Fretting fatigue under variable amplitude loading and the role of contact geometry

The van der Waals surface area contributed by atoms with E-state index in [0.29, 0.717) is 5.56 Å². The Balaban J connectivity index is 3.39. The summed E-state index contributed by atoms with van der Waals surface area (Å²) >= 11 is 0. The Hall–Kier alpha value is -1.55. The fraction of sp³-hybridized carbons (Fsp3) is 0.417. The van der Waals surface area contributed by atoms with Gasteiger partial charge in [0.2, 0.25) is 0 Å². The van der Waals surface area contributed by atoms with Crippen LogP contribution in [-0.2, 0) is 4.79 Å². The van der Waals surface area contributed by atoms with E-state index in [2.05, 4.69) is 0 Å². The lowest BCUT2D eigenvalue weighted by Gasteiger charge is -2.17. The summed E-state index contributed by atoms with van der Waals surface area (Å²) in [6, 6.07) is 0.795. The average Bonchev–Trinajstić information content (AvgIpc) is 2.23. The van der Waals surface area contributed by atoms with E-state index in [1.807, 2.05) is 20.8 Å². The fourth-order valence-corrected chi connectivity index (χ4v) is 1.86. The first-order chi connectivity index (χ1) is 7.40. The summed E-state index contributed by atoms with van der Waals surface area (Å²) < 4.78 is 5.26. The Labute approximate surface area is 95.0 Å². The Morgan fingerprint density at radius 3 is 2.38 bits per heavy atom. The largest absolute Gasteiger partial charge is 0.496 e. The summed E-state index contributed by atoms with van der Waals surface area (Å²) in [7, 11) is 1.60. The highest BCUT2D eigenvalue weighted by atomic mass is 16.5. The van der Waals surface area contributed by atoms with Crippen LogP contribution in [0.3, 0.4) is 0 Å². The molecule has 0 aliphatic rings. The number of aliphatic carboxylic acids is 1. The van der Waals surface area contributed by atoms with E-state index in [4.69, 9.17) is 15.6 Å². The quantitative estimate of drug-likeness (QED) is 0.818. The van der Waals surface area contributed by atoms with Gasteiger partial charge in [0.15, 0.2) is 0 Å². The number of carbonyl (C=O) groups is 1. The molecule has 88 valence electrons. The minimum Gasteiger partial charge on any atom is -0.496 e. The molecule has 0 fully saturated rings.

Problem Little research has taken place to investigate fretting fatigue under conditions of variable amplitude loading (VAL) and no research using a complex loading spectra representative of reality. The effect of cycles below the endurance limit has yet to be established for fretting fatigue within such a spectrum. These cycles are of particular concern owing to the large number of these cycles present in comparison to other cycles within the spectrum. Any effects of VAL on local conditions within the contact had also yet to be established. Solution This project attacked the problem of fretting fatigue under conditions of VAL on two fronts. Firstly a vigorous VAL testing program (reconstructed from in-service data) was employed to investigate the effect of VAL on life and damage in general. The relative importance of cycles within the spectrum, particularly those below the endurance limit, with regards to life was investigated. Secondly to establish the effect of VAL within the contact region finite element modelling (FEM) was performed. Single and three level loading histories were applied to the model in order to establish the effect of VAL locally within the contact and offer explanations to the experimental observations. A series of damage prediction parameters including Ruiz and strain life initiation parameters were assessed for their ability to predict such behaviour. A methodology for predicting fretting fatigue life and damage has also been developed during this project. Two contact geometries were tested: a cylindrical Hertzian contact and the rounded punch contact. Conclusions Cycles of amplitude below the constant amplitude fretting fatigue endurance limit are nondamaging within a VAL spectrum. This was primarily attributed to the cycles below the endurance limit having a unique location of damage that other cycles do not influence. More sites of crack initiation were observed in samples that had experienced VAL than those tested under conditions of constant amplitude loading (CAL). The multiple sites of initiation were attributed to the point of maximum damage changing location during VAL. The size of the slip region of a cycle was found to decrease post overload as was the magnitude of Ruiz predicted damage. Strain life parameters also predicted a beneficial effect of an overload on the predicted lives of following CAL cycles. Miner predictions of life were conservative due to the assumptions made by the parameter. Miner sums damage over the entire contact region, essentially attributing that damage to a single location. Miner therefore does not take into account the changing location of maximum damage and the effects of load order and interaction. An alternative methodology for predicting fretting fatigue life during VAL has been presented that has been shown to be more accurate than traditional Miner and can account for unique features within the VAL spectrum e.g. training flights. Both Miner and the VAL methodology have shown that it is the small amplitude cycles within a spectrum that are the most damaging.